“The present becomes the past very quickly,” Petersen Automotive Museum historian Leslie Kendall says.

classics to concepts make petersen museum must-see for auto buffs

LOS ANGELES –  Automotive executives, suppliers, designers and journalists sip drinks as they admire a blue car that looks a lot like a ’67 Mustang with some twists, among them its electric powertrain and carbon-fiber body. Not far away sits artist Andy Warhol’s ’74 Rolls Royce. The venue is a mecca for car lovers, the Petersen Automotive Museum here.

The word “museum” may elicit images of ancient artifacts and bygone cultures, and the Petersen certainly has some of the earliest versions of some automobiles. But the museum also showcases how automotive technology is driving into the future.

“The whole idea is, the present becomes the past very quickly, and if someone is not paying attention, a lot of what should be saved won’t be,” Leslie Kendall,  the Petersen’s chief historian, tells Wards. “We take the responsibility to rescue, preserve and document change as it is happening in real time.”

The ’67 (pictured, below), a battery-electric sedan that takes its name from the 1967 Ford Mustang after which it is styled, is the brainchild of London-based Charge Cars. With carbon-fiber exterior body panels, 536 hp and 1,120 lb.-ft. (1,518 Nm) of torque, the ’67 can go from 0-60 mph (97 km/h) in 3.9 seconds. It has a 63-kWh battery and a 200-mile (322-km) range, according to Charge Cars. Production is limited to 499 cars, all hand-built.

classics to concepts make petersen museum must-see for auto buffs

“The Mustang epitomizes the American dream,” says Mark Roberts, Charge Cars’ chief creative officer. “We have redefined it into a 21st-century icon. No internal-combustion engine was harmed in the making of this car.”

Charge Cars chose the Petersen for the U.S. launch of the ’67 because “Los Angeles is the capital of automotive culture (and) the Petersen is the home of the automobile,” contends Roberts. 

The Petersen Automotive Museum was founded in 1994 by publisher Robert E. Petersen, who launched Hot Rod and other auto-enthusiast magazines, and his wife Margie. Its mission is “to explore and present the history of the automobile and its impact on global life and culture using Los Angeles as the prime example,” says its website.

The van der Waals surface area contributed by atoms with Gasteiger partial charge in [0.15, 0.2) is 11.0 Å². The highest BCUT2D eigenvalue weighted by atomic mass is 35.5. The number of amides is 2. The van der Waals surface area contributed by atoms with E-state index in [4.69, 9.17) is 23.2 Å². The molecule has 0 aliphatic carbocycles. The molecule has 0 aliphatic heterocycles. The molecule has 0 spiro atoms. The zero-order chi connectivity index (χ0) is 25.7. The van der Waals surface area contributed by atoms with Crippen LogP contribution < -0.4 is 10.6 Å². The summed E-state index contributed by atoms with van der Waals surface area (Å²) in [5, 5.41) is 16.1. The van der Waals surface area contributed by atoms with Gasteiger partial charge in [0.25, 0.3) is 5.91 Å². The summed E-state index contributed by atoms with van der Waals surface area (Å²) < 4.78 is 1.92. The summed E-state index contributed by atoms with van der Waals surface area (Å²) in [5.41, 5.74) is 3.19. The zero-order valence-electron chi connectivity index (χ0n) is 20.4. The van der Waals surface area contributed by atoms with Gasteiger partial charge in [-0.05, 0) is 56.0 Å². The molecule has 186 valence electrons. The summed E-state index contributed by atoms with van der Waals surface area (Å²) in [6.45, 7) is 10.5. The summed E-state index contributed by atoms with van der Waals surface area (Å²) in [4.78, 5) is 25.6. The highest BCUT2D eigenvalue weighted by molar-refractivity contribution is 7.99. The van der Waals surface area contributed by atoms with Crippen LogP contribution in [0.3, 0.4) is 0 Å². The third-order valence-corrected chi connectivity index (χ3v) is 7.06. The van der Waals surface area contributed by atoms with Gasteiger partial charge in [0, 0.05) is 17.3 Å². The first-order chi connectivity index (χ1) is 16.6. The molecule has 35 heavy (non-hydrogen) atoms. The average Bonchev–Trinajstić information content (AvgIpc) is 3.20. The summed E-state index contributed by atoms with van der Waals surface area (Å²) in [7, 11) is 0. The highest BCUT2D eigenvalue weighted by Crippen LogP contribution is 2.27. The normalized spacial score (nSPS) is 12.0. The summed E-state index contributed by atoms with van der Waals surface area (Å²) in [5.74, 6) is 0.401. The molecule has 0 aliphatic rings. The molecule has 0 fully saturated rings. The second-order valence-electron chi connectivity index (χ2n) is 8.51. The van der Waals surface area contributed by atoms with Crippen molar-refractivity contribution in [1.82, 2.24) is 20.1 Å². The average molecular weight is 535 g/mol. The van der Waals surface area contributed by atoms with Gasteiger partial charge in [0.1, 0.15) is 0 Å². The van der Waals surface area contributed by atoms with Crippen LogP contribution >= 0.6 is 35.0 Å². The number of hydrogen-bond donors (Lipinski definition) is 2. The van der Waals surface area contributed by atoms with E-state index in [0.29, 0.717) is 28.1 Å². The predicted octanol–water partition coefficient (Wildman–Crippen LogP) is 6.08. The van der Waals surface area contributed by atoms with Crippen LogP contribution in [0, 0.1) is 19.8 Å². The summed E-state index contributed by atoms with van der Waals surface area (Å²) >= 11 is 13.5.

Kendall has been with the Petersen since it opened. The most significant change during his tenure has been the growing presence of electric vehicles, he says. Some of the EVs in the museum’s collection – many of them housed in a secure area called The Vault that can be toured only by appointment – are much older than the Petersen, however.  

That includes a Henney Kilowatt. First produced in 1959 by Henney Coachworks and based on a Renault Dauphin, the gasoline powertrain was removed and replaced with an electric powertrain initially powered by a 36V system provided by 18 2V batteries. That was later upgraded to a 72V system using 12 6V batteries.

The Petersen has long had alternative powertrain exhibits, says Kendall, including steam, electric, turbine energy, biofuels and gasifiers; the latter can be fueled by wood or coal. It even has a 1917 Woods Dual-Power Hybrid. But electric powertrains have been around much longer. Scottish inventor Robert Anderson is said to have produced the first EV in 1832.

“We found out people don’t understand electric power has been around since 1800,” says Kendall.

EV start-up Fisker chose the Petersen to showcase the battery-electric Ocean SUV at an event during the Los Angeles auto show in November. Tu Le, managing director of Sino-Auto Insights, a consulting firm, attended.

 “As someone who is in the automotive space, (the Petersen) is a really terrific bridge between what was, what is, and what will be,” he says..

What was is represented by specimens such as the original Batmobile from the television show Batman, which aired from 1966-1968, and a car from the 2015 movie Mad Max: Fury Road.

That makes the Petersen more than just a car guys’ museum, says Le. “It really creates the connection (for all types of people) that many museums aren’t able to do,” he says.

The Petersen always has at least one alternative powertrain exhibit, says Kendall. It also has electric hypercars and electric motorcycles. People can see all that during Vault tours.

So, will electric cars replace internal-combustion-engine cars and if so, when?

“I know better than to predict,” Kendall says.

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